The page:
Skip to main content
Login | Suomeksi | På svenska | In English

Browsing by Subject "Protein purification"

Sort by: Order: Results:

  • Nordlin, Patric (2023)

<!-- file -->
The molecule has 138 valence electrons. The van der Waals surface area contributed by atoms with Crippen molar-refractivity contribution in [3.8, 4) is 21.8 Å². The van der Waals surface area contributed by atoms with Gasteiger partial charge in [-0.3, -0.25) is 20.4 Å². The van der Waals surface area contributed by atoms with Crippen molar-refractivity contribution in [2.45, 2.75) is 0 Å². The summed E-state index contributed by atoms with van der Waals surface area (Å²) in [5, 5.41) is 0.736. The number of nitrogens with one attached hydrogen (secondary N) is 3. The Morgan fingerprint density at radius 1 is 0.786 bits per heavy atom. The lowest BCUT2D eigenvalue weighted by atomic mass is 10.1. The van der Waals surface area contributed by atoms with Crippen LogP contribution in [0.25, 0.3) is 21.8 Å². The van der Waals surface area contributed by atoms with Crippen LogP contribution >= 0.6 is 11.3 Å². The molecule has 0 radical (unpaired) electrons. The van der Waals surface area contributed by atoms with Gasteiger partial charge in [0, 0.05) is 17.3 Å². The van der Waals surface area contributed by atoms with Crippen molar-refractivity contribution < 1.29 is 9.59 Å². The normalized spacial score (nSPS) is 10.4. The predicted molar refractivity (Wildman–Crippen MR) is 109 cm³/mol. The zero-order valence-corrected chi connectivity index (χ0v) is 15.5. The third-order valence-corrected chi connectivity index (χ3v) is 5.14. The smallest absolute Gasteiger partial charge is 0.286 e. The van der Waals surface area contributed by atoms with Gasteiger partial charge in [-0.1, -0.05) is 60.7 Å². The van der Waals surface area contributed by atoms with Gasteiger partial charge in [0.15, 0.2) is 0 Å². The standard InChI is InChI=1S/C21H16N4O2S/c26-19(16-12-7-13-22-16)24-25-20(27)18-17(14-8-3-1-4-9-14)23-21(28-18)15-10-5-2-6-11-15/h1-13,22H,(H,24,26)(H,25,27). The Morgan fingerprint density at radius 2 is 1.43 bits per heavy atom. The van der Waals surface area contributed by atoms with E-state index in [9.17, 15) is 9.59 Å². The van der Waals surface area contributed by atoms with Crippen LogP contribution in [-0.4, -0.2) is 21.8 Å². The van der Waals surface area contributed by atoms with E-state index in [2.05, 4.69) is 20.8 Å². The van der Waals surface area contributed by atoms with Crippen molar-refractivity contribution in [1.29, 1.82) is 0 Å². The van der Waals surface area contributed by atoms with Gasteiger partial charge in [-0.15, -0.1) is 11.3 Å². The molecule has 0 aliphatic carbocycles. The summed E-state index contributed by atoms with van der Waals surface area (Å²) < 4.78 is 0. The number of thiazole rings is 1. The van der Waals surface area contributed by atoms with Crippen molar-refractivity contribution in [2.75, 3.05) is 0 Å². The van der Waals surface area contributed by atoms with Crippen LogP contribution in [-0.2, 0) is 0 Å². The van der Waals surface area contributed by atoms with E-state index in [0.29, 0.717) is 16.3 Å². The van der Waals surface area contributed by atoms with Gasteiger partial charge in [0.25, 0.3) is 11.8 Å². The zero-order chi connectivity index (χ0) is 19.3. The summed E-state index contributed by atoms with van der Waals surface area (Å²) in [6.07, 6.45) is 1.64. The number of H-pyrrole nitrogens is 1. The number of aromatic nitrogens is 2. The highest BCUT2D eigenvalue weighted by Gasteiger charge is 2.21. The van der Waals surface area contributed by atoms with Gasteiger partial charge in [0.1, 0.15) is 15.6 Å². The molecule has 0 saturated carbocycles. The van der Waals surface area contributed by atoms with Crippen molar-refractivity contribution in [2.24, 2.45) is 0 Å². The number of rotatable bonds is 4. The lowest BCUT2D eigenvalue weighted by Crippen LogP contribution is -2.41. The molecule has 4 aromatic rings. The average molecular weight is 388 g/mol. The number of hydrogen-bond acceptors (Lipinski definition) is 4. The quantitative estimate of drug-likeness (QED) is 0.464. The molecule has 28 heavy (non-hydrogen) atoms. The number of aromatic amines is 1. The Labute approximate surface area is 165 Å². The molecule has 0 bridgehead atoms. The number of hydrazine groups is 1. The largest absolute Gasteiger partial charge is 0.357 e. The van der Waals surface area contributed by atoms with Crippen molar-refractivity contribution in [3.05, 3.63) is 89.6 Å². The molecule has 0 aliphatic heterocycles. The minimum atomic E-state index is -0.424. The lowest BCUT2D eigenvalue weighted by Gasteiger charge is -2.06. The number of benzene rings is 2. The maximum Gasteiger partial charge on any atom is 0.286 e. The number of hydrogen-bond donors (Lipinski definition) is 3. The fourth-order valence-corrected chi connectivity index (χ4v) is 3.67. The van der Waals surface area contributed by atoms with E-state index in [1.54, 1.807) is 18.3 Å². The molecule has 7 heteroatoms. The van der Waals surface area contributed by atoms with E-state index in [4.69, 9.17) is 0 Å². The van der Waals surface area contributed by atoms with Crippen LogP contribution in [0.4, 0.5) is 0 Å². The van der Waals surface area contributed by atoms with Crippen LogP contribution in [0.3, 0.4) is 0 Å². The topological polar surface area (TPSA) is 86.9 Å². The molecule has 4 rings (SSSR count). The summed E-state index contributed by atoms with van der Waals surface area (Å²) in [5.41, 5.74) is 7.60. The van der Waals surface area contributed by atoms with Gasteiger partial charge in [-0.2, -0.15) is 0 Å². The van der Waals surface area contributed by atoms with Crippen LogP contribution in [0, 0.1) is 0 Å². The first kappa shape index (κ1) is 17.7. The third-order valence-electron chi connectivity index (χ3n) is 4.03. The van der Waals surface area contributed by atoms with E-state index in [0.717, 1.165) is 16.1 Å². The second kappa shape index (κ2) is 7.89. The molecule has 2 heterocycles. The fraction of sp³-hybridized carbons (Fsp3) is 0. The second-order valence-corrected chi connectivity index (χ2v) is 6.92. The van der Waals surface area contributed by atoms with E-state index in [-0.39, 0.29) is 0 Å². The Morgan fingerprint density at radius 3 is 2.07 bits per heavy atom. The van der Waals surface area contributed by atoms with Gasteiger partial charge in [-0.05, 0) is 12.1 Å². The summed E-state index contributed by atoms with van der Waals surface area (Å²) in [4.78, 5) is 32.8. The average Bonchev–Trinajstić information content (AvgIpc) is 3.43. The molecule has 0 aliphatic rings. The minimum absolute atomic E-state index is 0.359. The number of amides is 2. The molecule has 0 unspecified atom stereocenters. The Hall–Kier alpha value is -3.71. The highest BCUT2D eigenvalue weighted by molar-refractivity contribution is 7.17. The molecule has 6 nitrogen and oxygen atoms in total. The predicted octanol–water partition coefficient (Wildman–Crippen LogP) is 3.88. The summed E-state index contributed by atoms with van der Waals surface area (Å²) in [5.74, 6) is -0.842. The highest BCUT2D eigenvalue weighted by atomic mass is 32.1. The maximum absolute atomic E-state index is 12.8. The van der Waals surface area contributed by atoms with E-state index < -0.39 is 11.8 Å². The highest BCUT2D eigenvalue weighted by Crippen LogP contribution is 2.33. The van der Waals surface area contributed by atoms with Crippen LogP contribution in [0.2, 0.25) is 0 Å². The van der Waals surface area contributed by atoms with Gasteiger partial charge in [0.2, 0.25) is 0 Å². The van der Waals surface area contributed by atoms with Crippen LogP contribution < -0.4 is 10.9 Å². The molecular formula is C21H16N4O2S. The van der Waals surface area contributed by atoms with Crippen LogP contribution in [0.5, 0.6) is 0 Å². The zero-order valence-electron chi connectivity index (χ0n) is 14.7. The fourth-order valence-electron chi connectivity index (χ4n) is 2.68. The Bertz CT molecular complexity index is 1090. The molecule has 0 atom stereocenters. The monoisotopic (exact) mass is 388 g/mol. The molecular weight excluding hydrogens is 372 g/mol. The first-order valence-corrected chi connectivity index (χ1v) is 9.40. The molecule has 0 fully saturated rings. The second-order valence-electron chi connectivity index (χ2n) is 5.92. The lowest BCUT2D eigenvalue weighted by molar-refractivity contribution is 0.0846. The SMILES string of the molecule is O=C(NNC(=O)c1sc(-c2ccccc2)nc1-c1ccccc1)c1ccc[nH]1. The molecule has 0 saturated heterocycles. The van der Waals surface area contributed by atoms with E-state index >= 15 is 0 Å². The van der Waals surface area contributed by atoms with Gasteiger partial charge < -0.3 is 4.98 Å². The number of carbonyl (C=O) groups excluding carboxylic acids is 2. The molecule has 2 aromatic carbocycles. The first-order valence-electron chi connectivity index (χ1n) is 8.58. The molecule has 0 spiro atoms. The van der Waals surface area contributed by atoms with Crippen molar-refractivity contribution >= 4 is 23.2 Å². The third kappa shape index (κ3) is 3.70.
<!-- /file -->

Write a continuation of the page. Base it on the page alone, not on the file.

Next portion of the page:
The discovery and development of new antifungal drugs has lagged behind the clinical needs for effective treatments of fungal infections. Invasive fungal infections can be challenging to treat and can become life-threatening, particularly for immunosuppressed individuals. Despite the need for new and improved antifungal drugs, the pipeline for antifungal drug development has been relatively slow, with only a few new agents being approved in recent years. Many existing antifungal drugs have toxic side effects, limiting their use and highlighting the need for more targeted and effective therapeutics. The glycosylphosphatidylinositol biosynthesis pathway has been proposed as a potential new target for antifungal drugs. The glycosylphosphatidylinositol (GPI) anchor is a complex glycoconjugate that is attached to many proteins found on the surface of eukaryotic cells. GPI anchored proteins play important roles in various cellular processes, including signaling, cell adhesion, and cell recognition. The biosynthesis of GPI anchors involves multiple enzymatic steps, including the transfer of the GPI anchor to a target protein. Gpi3 is one of the key enzymes involved in the first step of GPI biosynthesis and is the catalytic subunit of the GPI GlcNAc-PI synthesis complex. The naturally occurring molecule Jawsamycin has been shown to selectively inhibit fungal Gpi3 while not interfering with its human ortholog. However, the development and research of Jawsamycin and other potential inhibitors of the GPI synthesis pathway are hampered by the lack of structural data on the proteins involved in the pathway. This thesis aimed to express and purify functionally active Gpi3 as a recombinant fusion protein using the SUMO tag expression system, with the end goal of utilizing the protein for structural studies through crystallography to better understand the function of Jawsamycin. In this thesis, Gpi3 was successfully expressed and purified as a fusion protein. However, enzymatic activity of Gpi3 was not observed, additionally, the purification and stability of the Gpi3 fusion proteins were shown to be problematic and no crystal structure of the protein of interest was acquired. These results indicate that a different approach is needed to gain structural insights into the function and interaction between Gpi3 and Jawsamycin. A likely path forward is the purification of the whole GPI GlcNAc synthesis complex which could give more insights into the organization and function of both Gpi3 and Jawsamycin.